NATO's New Troops: Overcoming Obstacles to Multinational Ground Forces
ARMY WAR COLL STRATEGIC STUDIES INST CARLISLE BARRACKS PA
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This study examines the implications of NATOs strategic transformation for the U.S. Army and NATO allies and investigates their ability to achieve its envisaged future multinational force structure. The July 1990 NATO Summit Declaration in London recognized that a promising new era in Europe has begun and stated the Alliances integrated force structure and strategy would fundamentally change. The November 1991 NATO Rome Summit subsequently endorsed sweeping changes in the ground force structure. The author provides a review of the political and military context behind these dramatic and ambitious changes, shifting from eight national level corps organizations in the Central Region to six multi- national corps. He then turns to the challenges that current national level NATO ground forces will face in the next few years as they begin to reshape themselves and transform into multinational forces. He concludes with identifying some proposed principles to guide the creation of multinational formations, and thoughts on future policy considerations.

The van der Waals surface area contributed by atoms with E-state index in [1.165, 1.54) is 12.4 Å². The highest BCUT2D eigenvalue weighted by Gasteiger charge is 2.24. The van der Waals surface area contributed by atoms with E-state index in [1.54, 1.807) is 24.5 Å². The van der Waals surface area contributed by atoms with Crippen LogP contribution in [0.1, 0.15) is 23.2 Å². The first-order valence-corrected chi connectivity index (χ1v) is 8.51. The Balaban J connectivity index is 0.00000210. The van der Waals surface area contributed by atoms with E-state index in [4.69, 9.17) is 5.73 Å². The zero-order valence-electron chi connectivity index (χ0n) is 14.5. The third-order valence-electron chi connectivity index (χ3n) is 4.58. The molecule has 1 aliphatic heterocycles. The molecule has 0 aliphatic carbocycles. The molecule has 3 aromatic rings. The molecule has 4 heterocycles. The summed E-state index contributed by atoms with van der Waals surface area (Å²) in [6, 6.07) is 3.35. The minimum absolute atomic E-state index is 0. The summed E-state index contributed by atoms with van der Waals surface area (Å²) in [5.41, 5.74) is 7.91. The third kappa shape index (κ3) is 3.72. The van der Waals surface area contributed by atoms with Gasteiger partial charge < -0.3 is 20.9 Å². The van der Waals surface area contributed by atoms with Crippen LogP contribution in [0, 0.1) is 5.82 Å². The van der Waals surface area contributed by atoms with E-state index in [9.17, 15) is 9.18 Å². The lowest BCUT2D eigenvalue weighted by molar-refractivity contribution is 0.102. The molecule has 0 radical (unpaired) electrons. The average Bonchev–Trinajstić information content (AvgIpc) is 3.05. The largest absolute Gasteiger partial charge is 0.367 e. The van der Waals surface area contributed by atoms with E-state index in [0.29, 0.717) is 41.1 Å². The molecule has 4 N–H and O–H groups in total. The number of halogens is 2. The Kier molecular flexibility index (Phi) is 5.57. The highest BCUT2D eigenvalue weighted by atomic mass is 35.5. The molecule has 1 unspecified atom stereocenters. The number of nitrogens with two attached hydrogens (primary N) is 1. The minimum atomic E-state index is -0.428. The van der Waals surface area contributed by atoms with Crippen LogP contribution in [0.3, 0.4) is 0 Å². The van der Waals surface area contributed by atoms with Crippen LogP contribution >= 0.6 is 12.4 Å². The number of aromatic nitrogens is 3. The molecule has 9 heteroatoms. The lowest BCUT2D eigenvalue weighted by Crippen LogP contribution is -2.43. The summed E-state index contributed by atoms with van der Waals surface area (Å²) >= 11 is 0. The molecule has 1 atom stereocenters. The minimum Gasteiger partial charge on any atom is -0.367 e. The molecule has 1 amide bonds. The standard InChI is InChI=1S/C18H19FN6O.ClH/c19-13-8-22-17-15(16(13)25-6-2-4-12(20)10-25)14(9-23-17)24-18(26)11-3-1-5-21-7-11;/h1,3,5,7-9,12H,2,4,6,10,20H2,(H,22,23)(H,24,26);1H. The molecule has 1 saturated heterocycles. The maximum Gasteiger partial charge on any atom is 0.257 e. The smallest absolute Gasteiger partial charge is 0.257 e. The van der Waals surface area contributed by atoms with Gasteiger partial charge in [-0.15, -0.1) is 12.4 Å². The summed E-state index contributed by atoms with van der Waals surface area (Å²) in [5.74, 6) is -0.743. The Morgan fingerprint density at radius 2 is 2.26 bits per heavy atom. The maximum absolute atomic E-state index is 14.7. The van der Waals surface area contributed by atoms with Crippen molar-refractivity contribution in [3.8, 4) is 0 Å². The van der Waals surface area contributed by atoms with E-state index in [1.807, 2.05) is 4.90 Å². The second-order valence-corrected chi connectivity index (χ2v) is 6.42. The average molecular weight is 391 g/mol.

- Government and Political Science
- Military Forces and Organizations